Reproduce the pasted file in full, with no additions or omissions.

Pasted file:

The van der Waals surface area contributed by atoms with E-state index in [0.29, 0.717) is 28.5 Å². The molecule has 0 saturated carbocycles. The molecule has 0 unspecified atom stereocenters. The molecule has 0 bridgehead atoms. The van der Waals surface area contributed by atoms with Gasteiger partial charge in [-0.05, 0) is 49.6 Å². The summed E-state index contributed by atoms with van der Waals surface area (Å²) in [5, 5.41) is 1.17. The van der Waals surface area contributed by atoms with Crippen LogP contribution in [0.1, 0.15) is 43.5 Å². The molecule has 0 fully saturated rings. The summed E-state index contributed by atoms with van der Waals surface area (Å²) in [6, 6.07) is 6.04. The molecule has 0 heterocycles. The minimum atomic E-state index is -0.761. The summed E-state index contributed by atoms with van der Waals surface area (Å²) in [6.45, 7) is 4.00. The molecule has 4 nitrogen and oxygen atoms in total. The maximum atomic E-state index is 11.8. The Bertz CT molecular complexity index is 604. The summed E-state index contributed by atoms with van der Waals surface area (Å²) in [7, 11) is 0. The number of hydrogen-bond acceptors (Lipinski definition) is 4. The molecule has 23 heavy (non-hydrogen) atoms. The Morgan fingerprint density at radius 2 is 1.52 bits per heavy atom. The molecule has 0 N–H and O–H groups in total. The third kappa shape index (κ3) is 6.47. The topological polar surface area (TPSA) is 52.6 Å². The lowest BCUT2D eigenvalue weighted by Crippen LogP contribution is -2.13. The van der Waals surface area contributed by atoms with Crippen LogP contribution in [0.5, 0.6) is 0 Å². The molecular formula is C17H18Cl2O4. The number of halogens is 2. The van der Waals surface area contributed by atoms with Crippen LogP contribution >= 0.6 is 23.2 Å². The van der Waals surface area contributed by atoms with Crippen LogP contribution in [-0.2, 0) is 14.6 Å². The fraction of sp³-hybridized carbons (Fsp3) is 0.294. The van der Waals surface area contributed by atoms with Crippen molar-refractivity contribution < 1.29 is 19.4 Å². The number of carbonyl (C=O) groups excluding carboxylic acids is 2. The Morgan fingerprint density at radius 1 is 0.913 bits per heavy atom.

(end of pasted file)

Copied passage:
The van der Waals surface area contributed by atoms with E-state index in [0.29, 0.717) is 28.5 Å². The molecule has 0 saturated carbocycles. The molecule has 0 unspecified atom stereocenters. The molecule has 0 bridgehead atoms. The van der Waals surface area contributed by atoms with Gasteiger partial charge in [-0.05, 0) is 49.6 Å². The summed E-state index contributed by atoms with van der Waals surface area (Å²) in [5, 5.41) is 1.17. The van der Waals surface area contributed by atoms with Crippen LogP contribution in [0.1, 0.15) is 43.5 Å². The molecule has 0 fully saturated rings. The summed E-state index contributed by atoms with van der Waals surface area (Å²) in [6, 6.07) is 6.04. The molecule has 0 heterocycles. The minimum atomic E-state index is -0.761. The summed E-state index contributed by atoms with van der Waals surface area (Å²) in [6.45, 7) is 4.00. The molecule has 4 nitrogen and oxygen atoms in total. The maximum atomic E-state index is 11.8. The Bertz CT molecular complexity index is 604. The summed E-state index contributed by atoms with van der Waals surface area (Å²) in [7, 11) is 0. The number of hydrogen-bond acceptors (Lipinski definition) is 4. The molecule has 23 heavy (non-hydrogen) atoms. The Morgan fingerprint density at radius 2 is 1.52 bits per heavy atom. The molecule has 0 N–H and O–H groups in total. The third kappa shape index (κ3) is 6.47. The topological polar surface area (TPSA) is 52.6 Å². The lowest BCUT2D eigenvalue weighted by Crippen LogP contribution is -2.13. The van der Waals surface area contributed by atoms with Crippen LogP contribution in [0.5, 0.6) is 0 Å². The molecular formula is C17H18Cl2O4. The number of halogens is 2. The van der Waals surface area contributed by atoms with Crippen LogP contribution >= 0.6 is 23.2 Å². The van der Waals surface area contributed by atoms with Crippen LogP contribution in [-0.2, 0) is 14.6 Å². The fraction of sp³-hybridized carbons (Fsp3) is 0.294. The van der Waals surface area contributed by atoms with Crippen molar-refractivity contribution < 1.29 is 19.4 Å². The number of carbonyl (C=O) groups excluding carboxylic acids is 2. The Morgan fingerprint density at radius 1 is 0.913 bits per heavy atom.